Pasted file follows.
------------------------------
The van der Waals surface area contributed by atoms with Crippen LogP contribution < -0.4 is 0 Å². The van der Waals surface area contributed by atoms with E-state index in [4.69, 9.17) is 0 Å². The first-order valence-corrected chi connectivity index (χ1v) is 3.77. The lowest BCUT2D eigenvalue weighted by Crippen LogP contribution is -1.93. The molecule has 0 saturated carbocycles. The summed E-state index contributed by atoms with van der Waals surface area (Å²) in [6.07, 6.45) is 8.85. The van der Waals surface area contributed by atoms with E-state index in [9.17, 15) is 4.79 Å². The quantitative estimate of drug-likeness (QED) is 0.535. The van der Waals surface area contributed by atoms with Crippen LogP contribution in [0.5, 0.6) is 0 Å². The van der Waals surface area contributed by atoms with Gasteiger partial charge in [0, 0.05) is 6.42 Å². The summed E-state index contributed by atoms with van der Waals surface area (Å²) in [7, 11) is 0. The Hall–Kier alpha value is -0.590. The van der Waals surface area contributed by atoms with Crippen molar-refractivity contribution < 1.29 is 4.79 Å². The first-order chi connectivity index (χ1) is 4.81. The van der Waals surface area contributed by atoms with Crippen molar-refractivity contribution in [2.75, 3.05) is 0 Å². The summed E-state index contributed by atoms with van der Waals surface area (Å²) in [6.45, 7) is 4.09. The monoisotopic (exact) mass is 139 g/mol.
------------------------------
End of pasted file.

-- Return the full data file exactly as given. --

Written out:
The van der Waals surface area contributed by atoms with Crippen LogP contribution < -0.4 is 0 Å². The van der Waals surface area contributed by atoms with E-state index in [4.69, 9.17) is 0 Å². The first-order valence-corrected chi connectivity index (χ1v) is 3.77. The lowest BCUT2D eigenvalue weighted by Crippen LogP contribution is -1.93. The molecule has 0 saturated carbocycles. The summed E-state index contributed by atoms with van der Waals surface area (Å²) in [6.07, 6.45) is 8.85. The van der Waals surface area contributed by atoms with E-state index in [9.17, 15) is 4.79 Å². The quantitative estimate of drug-likeness (QED) is 0.535. The van der Waals surface area contributed by atoms with Crippen LogP contribution in [0.5, 0.6) is 0 Å². The van der Waals surface area contributed by atoms with Gasteiger partial charge in [0, 0.05) is 6.42 Å². The summed E-state index contributed by atoms with van der Waals surface area (Å²) in [7, 11) is 0. The Hall–Kier alpha value is -0.590. The van der Waals surface area contributed by atoms with Crippen molar-refractivity contribution < 1.29 is 4.79 Å². The first-order chi connectivity index (χ1) is 4.81. The van der Waals surface area contributed by atoms with Crippen molar-refractivity contribution in [2.75, 3.05) is 0 Å². The summed E-state index contributed by atoms with van der Waals surface area (Å²) in [6.45, 7) is 4.09. The monoisotopic (exact) mass is 139 g/mol.